Protect Pakistani president's office from prosecution: Petition
With Pakistani President Asif Ali Zardari facing the prospect of being jailed after the corruption cases against him are reopened, a petition has been filed in the Lahore registry of the Supreme Court seeking constitutional indemnity from prosecution for his office.world Updated: Jan 19, 2010 16:36 IST
With Pakistani President Asif Ali Zardari facing the prospect of being jailed after the corruption cases against him are reopened, a petition has been filed in the Lahore registry of the Supreme Court seeking constitutional indemnity from prosecution for his office.
Barrister Zafarullah of the little-known Watan Party said in his petition filed Monday that the president, under Article 242 of the constitution, could not be summoned to any court of the law as he is the head of the state.
It said a Supreme Court order on reopening corruption cases against some 250 politicians, bureaucrats and retired military officers who had benefited from a graft amnesty that the court has invalidated did not apply to Zardari as he was the president.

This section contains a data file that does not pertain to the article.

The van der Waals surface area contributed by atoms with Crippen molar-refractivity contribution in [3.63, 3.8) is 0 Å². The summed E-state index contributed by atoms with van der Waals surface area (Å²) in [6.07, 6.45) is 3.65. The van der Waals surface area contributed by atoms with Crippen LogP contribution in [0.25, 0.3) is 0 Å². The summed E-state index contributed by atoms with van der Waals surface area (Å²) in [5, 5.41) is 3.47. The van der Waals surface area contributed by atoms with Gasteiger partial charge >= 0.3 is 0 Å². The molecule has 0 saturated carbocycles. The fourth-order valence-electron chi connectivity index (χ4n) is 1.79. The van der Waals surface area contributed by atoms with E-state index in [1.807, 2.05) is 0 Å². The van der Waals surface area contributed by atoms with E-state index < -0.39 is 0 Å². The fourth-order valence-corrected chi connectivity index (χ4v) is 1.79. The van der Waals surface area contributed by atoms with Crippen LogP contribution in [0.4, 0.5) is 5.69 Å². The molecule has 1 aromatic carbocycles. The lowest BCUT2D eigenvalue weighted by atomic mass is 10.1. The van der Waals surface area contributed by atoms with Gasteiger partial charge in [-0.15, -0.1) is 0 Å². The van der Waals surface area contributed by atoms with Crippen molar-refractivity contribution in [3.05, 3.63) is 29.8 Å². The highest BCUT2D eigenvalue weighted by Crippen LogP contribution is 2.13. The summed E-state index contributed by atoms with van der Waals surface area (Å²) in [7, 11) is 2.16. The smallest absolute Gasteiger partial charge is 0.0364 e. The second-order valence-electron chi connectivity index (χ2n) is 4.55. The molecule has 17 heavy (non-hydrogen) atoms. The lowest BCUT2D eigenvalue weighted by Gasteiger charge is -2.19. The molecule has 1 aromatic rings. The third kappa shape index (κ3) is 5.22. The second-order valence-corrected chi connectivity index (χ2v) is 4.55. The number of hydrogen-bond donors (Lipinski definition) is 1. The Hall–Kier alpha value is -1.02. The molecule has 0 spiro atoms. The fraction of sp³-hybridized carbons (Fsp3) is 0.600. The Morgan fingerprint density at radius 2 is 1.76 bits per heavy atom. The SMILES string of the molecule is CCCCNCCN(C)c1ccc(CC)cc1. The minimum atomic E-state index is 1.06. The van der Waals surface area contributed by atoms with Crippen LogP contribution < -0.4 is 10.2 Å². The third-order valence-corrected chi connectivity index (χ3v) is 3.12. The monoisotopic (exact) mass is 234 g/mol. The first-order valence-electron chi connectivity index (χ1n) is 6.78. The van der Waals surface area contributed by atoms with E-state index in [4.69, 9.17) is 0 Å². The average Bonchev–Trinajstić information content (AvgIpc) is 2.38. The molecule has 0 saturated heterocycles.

Zardari has been on tenterhooks since the Supreme Court last month invalidated the National Reconciliation Ordinance (NRO) that had enabled him and his slain wife, former prime minister Benazir Bhutto to return home from self exile.
Then president Pervez Musharraf had promulgated the NRO in October 2007.
Zardari is on an extremely sticky wicket as the Supreme Court itself will have to rule on whether or not he enjoys constitutional immunity from prosecution.
And, given the court's judicial activism since last July, when it first declared the Nov 3, 2007 emergency Musharraf had imposed as unconstitutional and then its order against the NRO, it is highly unlikely to oblige Zardari, analysts here.
On Monday, Online news agency had reported that Zardari had been advised to quit when it became known that the Supreme Court would strike down the NRO.
Sources close to presidency told Online that the president had taunted the individual who had given the advice, saying: "I don't care if the decision is against or in favour of me. I will face the challenges. I am habitual of it".